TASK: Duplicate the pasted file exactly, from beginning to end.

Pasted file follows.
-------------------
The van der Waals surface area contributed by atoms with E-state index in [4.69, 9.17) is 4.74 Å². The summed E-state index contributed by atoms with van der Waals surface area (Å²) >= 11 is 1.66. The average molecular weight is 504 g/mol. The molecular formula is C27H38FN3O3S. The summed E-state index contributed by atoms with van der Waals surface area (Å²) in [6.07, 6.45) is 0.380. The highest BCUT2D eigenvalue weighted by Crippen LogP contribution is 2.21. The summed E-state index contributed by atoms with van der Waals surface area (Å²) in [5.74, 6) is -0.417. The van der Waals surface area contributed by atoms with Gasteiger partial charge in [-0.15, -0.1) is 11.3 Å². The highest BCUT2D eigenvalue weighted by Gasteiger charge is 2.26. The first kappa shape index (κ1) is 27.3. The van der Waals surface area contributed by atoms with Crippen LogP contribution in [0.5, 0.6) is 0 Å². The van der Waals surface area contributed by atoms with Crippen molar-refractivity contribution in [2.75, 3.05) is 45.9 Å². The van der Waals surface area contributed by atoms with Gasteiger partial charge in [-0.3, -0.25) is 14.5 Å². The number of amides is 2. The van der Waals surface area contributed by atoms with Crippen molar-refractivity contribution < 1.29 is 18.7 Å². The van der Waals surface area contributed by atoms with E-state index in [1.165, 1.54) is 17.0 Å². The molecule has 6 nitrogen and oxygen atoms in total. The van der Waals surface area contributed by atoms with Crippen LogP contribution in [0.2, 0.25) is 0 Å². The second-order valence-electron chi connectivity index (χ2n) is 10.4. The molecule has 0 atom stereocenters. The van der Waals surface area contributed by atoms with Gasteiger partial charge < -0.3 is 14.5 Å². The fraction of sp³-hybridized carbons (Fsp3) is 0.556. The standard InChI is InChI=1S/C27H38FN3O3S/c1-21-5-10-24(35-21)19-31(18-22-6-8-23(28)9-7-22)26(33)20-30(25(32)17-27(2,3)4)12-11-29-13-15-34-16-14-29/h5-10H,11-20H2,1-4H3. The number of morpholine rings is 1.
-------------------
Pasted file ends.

The van der Waals surface area contributed by atoms with E-state index in [4.69, 9.17) is 4.74 Å². The summed E-state index contributed by atoms with van der Waals surface area (Å²) >= 11 is 1.66. The average molecular weight is 504 g/mol. The molecular formula is C27H38FN3O3S. The summed E-state index contributed by atoms with van der Waals surface area (Å²) in [6.07, 6.45) is 0.380. The highest BCUT2D eigenvalue weighted by Crippen LogP contribution is 2.21. The summed E-state index contributed by atoms with van der Waals surface area (Å²) in [5.74, 6) is -0.417. The van der Waals surface area contributed by atoms with Gasteiger partial charge in [-0.15, -0.1) is 11.3 Å². The highest BCUT2D eigenvalue weighted by Gasteiger charge is 2.26. The first kappa shape index (κ1) is 27.3. The van der Waals surface area contributed by atoms with Crippen LogP contribution in [0.5, 0.6) is 0 Å². The van der Waals surface area contributed by atoms with Crippen molar-refractivity contribution in [2.75, 3.05) is 45.9 Å². The van der Waals surface area contributed by atoms with Gasteiger partial charge in [-0.3, -0.25) is 14.5 Å². The number of amides is 2. The van der Waals surface area contributed by atoms with Crippen molar-refractivity contribution < 1.29 is 18.7 Å². The van der Waals surface area contributed by atoms with E-state index in [1.165, 1.54) is 17.0 Å². The molecule has 6 nitrogen and oxygen atoms in total. The van der Waals surface area contributed by atoms with Crippen LogP contribution in [0.2, 0.25) is 0 Å². The second-order valence-electron chi connectivity index (χ2n) is 10.4. The molecule has 0 atom stereocenters. The van der Waals surface area contributed by atoms with Gasteiger partial charge < -0.3 is 14.5 Å². The fraction of sp³-hybridized carbons (Fsp3) is 0.556. The standard InChI is InChI=1S/C27H38FN3O3S/c1-21-5-10-24(35-21)19-31(18-22-6-8-23(28)9-7-22)26(33)20-30(25(32)17-27(2,3)4)12-11-29-13-15-34-16-14-29/h5-10H,11-20H2,1-4H3. The number of morpholine rings is 1.